You may as well ask why a piece of wood is 25 centimeters long but only 10 inches. Most units of measure are very arbitrary. Somebody decides that this amount of heat or distance or money is a convenient unit, and so that's what they use.
Suppose that tomorrow the government issued a whole new currency that had 10 times the value of the old currency. So if you used to make 10,000 foobars a year, now you make 1,000 new foobars. And likewise the price of everything you buy is divided by 10. If a certain model car used to cost 2,000 foobars, now it costs 200 new foobars. Are you better or worse off? Clearly if ALL prices change by the same percentage, then it makes absolutely no difference. (Aside from the hassle of making the switch and getting used to the new numbers.)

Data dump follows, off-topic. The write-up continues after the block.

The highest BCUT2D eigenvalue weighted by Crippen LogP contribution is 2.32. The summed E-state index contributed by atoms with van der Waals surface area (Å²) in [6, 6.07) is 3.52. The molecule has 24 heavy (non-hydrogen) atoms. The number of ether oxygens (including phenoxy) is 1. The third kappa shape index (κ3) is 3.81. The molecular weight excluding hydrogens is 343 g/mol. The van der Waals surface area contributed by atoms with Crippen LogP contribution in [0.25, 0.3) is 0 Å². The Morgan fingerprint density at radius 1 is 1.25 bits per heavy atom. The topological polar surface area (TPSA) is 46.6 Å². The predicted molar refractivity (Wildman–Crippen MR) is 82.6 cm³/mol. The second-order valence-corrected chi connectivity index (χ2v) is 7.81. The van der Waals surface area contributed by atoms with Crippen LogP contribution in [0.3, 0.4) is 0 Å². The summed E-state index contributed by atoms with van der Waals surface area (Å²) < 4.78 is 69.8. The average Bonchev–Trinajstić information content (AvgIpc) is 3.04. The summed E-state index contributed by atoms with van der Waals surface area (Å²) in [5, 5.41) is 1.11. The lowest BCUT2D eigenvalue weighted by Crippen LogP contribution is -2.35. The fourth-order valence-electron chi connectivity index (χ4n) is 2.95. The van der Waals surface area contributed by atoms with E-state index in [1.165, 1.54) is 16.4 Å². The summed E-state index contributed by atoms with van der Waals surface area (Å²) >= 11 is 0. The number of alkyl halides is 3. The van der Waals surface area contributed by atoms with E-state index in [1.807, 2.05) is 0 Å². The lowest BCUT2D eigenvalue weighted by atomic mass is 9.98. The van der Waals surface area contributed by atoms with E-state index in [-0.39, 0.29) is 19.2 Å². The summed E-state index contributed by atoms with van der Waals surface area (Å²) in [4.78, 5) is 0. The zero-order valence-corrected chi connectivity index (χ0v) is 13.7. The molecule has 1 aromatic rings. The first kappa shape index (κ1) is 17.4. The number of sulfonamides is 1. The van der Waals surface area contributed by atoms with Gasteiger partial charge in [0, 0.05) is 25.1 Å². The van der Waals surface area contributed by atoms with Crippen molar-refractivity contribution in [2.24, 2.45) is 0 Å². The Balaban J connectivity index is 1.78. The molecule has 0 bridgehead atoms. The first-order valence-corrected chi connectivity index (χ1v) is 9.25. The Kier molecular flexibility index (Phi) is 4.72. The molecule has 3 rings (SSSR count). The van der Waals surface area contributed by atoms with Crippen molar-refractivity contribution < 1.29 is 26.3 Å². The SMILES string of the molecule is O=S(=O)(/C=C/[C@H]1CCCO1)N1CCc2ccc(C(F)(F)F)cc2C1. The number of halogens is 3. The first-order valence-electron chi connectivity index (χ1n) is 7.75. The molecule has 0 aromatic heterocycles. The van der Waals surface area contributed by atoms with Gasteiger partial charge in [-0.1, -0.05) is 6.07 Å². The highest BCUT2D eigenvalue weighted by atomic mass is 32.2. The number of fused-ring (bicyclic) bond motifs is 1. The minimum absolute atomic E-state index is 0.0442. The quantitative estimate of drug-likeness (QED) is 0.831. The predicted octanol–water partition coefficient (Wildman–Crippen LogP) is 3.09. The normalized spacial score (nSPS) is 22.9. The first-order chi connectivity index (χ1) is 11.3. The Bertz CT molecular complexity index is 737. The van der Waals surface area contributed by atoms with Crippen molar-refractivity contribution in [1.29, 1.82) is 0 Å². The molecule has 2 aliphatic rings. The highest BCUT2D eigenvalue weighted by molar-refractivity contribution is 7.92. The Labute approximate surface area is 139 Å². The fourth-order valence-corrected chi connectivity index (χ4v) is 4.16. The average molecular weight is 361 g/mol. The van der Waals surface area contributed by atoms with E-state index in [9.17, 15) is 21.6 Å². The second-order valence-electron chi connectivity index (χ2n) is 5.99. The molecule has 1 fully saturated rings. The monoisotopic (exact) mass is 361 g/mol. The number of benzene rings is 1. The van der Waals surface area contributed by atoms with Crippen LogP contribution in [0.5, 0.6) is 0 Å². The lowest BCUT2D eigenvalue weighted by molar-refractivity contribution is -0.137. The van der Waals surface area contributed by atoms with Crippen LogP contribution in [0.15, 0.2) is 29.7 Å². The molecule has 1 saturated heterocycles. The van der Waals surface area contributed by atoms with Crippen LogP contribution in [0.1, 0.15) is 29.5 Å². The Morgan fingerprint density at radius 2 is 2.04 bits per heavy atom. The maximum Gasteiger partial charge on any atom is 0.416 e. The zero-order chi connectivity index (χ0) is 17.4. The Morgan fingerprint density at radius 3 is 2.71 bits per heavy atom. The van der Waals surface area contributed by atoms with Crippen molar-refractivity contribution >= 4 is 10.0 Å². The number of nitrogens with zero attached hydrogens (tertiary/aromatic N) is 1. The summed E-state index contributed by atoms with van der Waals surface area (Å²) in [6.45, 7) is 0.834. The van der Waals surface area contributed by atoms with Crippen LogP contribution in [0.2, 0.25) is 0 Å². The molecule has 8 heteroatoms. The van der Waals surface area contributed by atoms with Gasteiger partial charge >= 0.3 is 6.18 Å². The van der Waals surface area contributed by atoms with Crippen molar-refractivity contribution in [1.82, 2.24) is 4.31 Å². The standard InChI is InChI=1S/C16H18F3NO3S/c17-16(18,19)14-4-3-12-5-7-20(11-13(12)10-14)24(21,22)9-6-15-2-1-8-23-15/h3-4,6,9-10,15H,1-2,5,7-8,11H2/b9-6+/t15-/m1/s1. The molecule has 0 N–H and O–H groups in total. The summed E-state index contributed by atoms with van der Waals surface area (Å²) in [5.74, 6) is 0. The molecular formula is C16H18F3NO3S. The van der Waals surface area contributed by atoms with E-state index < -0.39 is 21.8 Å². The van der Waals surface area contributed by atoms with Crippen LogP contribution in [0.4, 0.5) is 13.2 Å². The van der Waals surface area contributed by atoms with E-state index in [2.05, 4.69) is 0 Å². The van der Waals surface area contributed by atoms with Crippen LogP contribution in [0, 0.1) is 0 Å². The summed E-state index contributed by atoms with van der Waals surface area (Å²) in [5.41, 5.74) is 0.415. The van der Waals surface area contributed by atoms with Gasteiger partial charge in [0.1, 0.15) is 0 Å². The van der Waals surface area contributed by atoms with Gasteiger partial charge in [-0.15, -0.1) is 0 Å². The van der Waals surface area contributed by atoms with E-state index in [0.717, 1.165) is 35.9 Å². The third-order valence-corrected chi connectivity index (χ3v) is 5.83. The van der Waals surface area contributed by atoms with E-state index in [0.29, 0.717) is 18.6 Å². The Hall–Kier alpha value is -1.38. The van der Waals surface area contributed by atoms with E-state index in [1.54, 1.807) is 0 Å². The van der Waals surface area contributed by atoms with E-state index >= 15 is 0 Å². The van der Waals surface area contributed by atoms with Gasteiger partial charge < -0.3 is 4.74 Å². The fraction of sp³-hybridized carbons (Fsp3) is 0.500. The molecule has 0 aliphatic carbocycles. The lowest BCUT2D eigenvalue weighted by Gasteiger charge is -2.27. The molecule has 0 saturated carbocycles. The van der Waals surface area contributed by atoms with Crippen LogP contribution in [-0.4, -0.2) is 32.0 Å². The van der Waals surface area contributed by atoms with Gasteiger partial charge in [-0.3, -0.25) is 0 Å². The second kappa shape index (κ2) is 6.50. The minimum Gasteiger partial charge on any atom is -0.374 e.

A currency where 1 unit of money buys more is not necessarily a "stronger currency". Any more than inches are "better" than centimeters because you get more wood for an inch than you get for a centimeter. A currency is said to be "strong" when it's value is stable or increasing relative to other currencies. If yesterday I could trade 10 foobars for 1 plugh, but today I only need 9 foobars to buy 1 plugh, then foobars are stronger than plughs. Even though I still need more foobars than plughs to buy the same item.